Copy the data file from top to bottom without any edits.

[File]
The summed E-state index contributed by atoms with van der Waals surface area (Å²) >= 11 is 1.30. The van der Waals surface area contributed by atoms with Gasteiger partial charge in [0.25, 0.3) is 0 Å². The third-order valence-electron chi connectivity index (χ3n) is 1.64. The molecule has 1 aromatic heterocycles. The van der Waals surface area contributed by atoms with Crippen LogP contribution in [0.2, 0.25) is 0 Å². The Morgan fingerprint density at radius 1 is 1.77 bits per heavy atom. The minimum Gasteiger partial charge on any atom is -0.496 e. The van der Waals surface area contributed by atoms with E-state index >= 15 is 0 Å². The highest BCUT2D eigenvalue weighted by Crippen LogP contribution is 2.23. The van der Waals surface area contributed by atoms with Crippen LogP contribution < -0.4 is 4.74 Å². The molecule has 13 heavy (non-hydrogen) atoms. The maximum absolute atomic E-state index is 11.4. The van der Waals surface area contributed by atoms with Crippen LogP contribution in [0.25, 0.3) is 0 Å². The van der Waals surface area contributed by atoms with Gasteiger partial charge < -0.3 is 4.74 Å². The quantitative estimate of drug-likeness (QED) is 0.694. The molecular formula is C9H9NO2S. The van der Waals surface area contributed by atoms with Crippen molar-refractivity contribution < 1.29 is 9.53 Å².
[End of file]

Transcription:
The summed E-state index contributed by atoms with van der Waals surface area (Å²) >= 11 is 1.30. The van der Waals surface area contributed by atoms with Gasteiger partial charge in [0.25, 0.3) is 0 Å². The third-order valence-electron chi connectivity index (χ3n) is 1.64. The molecule has 1 aromatic heterocycles. The van der Waals surface area contributed by atoms with Crippen LogP contribution in [0.2, 0.25) is 0 Å². The Morgan fingerprint density at radius 1 is 1.77 bits per heavy atom. The minimum Gasteiger partial charge on any atom is -0.496 e. The van der Waals surface area contributed by atoms with E-state index >= 15 is 0 Å². The highest BCUT2D eigenvalue weighted by Crippen LogP contribution is 2.23. The van der Waals surface area contributed by atoms with Crippen LogP contribution < -0.4 is 4.74 Å². The molecule has 13 heavy (non-hydrogen) atoms. The maximum absolute atomic E-state index is 11.4. The van der Waals surface area contributed by atoms with Crippen LogP contribution in [0.25, 0.3) is 0 Å². The van der Waals surface area contributed by atoms with Gasteiger partial charge < -0.3 is 4.74 Å². The quantitative estimate of drug-likeness (QED) is 0.694. The molecular formula is C9H9NO2S. The van der Waals surface area contributed by atoms with Crippen molar-refractivity contribution < 1.29 is 9.53 Å².